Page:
Here’s a question to get you started.
What is common to the following?
Roti, Kapda and Makaan
Satyam, Shivam, Sundaram
Blood, Sweat, and Toil
Aap, Main aur Bagpiper
Mind, Body, Soul
I, Me, Myself
Dharti, Paatal, Aakash
Etc. etc. etc.
All these are in triads. In threes. As part of one message.
This is typically used in writing (see this) and other similar disciplines (comedy, performing arts, etc) and the law finds application at multiple places.
You know three lives that you got when you played Super Mario? Contra? Or most other computer games?
Three meals of the day?
Three steps to success?
Three wishes that you could make from the genie?
There is so many places where you see it. It is like the Golden Ratio. They are applied at places that you often fail to see. In fact, these “laws” are used by master communicators to influence conversations and moods. Reminds me of that famous talk by Steve Jobs at Stanford where he talks about some stories from his life. See it here…
Can you guess how many stories does he talk about? Lemme know in comments.
You have three guesses. You know, three strikes.
In fact, most stories, folklores, and even films follow the three-act structure. The Hero’s Journey (the universal storytelling structure) is about three parts – go into an adventure, win a decisive battle, and come back. I am sure if someone were to dissect more great narratives, they’d spot these laws being used at multiple places in those texts!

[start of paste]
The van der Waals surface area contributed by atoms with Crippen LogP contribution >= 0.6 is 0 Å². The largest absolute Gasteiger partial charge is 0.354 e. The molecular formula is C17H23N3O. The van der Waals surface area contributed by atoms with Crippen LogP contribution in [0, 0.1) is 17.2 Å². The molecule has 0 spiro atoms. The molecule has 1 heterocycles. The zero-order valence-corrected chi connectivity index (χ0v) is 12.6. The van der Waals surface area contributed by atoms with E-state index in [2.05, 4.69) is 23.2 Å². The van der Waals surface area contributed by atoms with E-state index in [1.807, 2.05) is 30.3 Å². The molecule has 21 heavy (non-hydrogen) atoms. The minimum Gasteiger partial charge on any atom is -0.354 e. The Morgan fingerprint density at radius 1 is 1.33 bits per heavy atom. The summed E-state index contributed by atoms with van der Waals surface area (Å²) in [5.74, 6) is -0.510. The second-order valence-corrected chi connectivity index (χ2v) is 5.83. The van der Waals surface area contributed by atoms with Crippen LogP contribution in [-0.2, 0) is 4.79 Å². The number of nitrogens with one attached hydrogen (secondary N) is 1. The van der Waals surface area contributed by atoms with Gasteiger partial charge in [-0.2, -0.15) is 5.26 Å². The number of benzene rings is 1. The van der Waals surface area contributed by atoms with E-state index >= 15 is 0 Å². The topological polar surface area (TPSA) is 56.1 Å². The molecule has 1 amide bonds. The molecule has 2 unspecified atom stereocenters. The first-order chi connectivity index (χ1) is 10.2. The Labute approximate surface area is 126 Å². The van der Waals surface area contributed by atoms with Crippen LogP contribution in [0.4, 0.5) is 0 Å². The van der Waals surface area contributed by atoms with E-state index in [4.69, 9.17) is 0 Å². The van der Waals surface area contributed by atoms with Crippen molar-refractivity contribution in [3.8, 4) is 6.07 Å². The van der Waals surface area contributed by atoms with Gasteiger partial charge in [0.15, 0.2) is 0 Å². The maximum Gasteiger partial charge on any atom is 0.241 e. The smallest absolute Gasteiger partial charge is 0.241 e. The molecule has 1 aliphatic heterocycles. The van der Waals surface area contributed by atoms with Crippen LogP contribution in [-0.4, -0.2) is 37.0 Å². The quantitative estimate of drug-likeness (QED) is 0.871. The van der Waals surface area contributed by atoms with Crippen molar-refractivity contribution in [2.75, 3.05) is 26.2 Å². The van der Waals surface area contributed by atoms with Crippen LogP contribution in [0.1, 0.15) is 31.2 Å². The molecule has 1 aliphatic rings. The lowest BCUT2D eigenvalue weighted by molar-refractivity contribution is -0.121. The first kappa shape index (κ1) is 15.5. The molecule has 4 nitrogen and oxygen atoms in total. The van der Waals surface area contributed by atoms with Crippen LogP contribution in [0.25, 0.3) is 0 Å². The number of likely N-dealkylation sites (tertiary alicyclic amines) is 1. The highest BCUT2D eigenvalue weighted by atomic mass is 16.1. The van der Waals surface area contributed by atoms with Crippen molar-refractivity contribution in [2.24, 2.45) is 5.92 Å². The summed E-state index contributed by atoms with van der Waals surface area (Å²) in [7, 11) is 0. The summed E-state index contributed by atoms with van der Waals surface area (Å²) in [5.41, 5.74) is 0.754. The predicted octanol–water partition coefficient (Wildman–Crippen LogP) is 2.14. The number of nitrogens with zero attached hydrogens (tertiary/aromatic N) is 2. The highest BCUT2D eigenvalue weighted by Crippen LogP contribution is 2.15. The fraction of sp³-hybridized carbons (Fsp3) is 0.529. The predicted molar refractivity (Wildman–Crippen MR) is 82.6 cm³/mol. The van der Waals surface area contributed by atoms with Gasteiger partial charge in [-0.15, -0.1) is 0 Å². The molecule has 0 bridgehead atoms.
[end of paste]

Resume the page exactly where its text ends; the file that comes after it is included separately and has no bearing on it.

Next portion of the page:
So, the lesson for you and I while we write?
Next time you have to talk to someone, try by saying that you have three things to talk about. And then like a numbered list, say, first.. this; second that and third, whatever.
You would see that the audience pays a little more attention. Try it.
Next time when you have to write, try to write in threes. You can use this to write stories, essays, films, books, IELTS applications, blog, content, and whatnot.
Like this entire post is in threes. Just that this is the second thing of the third section. What about the third one? Guess?